You web browser may not be properly supported. To use this site and all its features we recommend using the latest versions of Chrome, Safari or Firefox


When speaking with couples who are separating, more often than not, money is cited as the heart of their marital problems.

After the holidays, families are often under a lot of financial pressure and it all adds up.

It should come as no surprise then that a recent survey found that the majority of Australian households admit they don’t have a budget. However, this type of ad hoc approach to family finances could be creating unnecessary pressures on relationships.

The research, conducted by Slater and Gordon, also revealed that just over one quarter of respondents shared bank accounts with their partner, or revealed their financial situation before they committed to a marriage or de facto relationship.

The failure to share financial information early on is likely to contribute to feelings of financial insecurity and can strike at the core of many terminal relationships.

However, having a rough idea of your partner’s spending habits before tying the knot simply isn’t enough to ensure a trouble-free future.

Couples should be open with each other about their individual financial situation as early as possible in the relationship.

Some people may decide that a prenuptial or financial agreement works best for them, particularly when one person has more property and assets, or may become entitled to an inheritance or gift down the track.

Getting on the same financial page from the start can help avoid difficulties and disagreements down the track.

The contents of this blog post are considered accurate as at the date of publication. However the applicable laws may be subject to change, thereby affecting the accuracy of the article. The information contained in this blog post is of a general nature only and is not specific to anyone’s personal circumstances. Please seek legal advice before acting on any of the information contained in this post.

Thank you for your feedback.

Related blog posts

Family Law
Is your inheritance protected?

Once you have made the choice to separate, it is likely you have started the difficult process of deciding how to divide your assets. For most people, this process begins with a ‘yours’ and ‘mine’ approach, whereby you separate assets into certain baskets depending on who they belong to. Regardless of your process, it is vital at this stage to receive legal advice to ascertain exactly what it is you are entitled to. It is possible what you want, and what you are entitled to, may be two very different realities. The Family Law Act gives the family courts broad discretion to make orders in relation to financial cases, including orders for dividing assets between parties. Whether you...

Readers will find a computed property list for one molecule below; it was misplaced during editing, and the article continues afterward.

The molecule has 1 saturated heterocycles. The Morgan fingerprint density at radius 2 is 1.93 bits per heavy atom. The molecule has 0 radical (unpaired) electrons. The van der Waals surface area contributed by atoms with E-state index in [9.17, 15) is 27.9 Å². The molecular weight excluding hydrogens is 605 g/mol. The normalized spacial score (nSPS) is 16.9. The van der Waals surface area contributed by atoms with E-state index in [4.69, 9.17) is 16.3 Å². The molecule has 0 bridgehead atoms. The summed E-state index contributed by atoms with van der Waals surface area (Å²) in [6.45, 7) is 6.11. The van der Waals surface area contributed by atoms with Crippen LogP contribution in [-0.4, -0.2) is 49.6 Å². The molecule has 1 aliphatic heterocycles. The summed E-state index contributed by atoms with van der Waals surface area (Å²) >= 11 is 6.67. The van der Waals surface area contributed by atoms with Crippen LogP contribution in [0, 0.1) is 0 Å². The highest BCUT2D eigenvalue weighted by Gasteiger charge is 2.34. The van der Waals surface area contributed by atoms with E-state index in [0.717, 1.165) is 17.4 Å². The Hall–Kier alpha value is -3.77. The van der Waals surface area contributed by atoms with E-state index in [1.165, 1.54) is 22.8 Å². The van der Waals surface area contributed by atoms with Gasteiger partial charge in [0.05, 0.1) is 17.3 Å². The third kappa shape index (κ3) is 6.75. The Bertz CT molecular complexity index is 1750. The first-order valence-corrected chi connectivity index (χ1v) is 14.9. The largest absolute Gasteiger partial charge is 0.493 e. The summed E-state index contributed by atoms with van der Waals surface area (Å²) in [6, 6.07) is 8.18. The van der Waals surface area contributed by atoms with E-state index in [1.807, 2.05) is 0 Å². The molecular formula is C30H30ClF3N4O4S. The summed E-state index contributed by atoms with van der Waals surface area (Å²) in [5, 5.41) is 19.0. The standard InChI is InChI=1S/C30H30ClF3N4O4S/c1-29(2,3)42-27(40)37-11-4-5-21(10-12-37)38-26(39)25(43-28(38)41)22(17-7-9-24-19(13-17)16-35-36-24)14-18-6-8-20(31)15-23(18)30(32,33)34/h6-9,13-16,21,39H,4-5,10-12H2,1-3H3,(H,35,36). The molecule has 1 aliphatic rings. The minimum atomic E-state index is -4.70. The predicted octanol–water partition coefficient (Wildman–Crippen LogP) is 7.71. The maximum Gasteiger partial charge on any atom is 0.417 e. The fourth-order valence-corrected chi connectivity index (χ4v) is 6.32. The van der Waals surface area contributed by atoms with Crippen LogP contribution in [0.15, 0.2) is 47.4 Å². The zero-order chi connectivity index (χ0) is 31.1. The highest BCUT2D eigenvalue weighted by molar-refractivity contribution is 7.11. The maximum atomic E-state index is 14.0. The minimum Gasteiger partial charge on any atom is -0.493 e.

Istock 476824114 Blog
Family Law
Four key facts you need to know about your property settlement

When a marriage or a de facto relationship ends, the parties need to finalise their financial ties with one another. This may involve the transfer of ownership of real estate, cash, superannuation or other property from one party to another. For example, if the matrimonial home is in joint names the parties may agree that the house be sold and the proceeds divided. Alternatively, the parties may agree that one party receives the house and makes a cash payment of some nature to the other party to ‘buy out’ their interest. When you are separating, it is important to get legal advice from a Solicitor specialising in family law, in order to determine your entitlements. Any agreement reached...

105625090 Blog
Family Law
Can I change the locks?

“Can I change the locks?” – This must be one of the most common questions addressed by any family lawyer. The simple answer to whether a party going through separation can change the locks on a property they are living in is usually “yes”. If there is no court order which affects that person’s right to occupy the property, then in most circumstances there is little prohibiting a party from changing the locks. However the position can differ slightly depending on, which party legally owns the property. Where the property is owned by both parties Where the property is owned by one party Where the property is leased to you In all circumstances Perhaps the question asked should not...

Istock 475237296 Blog

We're here to help

Start your online claim check now. Or, if you have a question, get in touch with our team.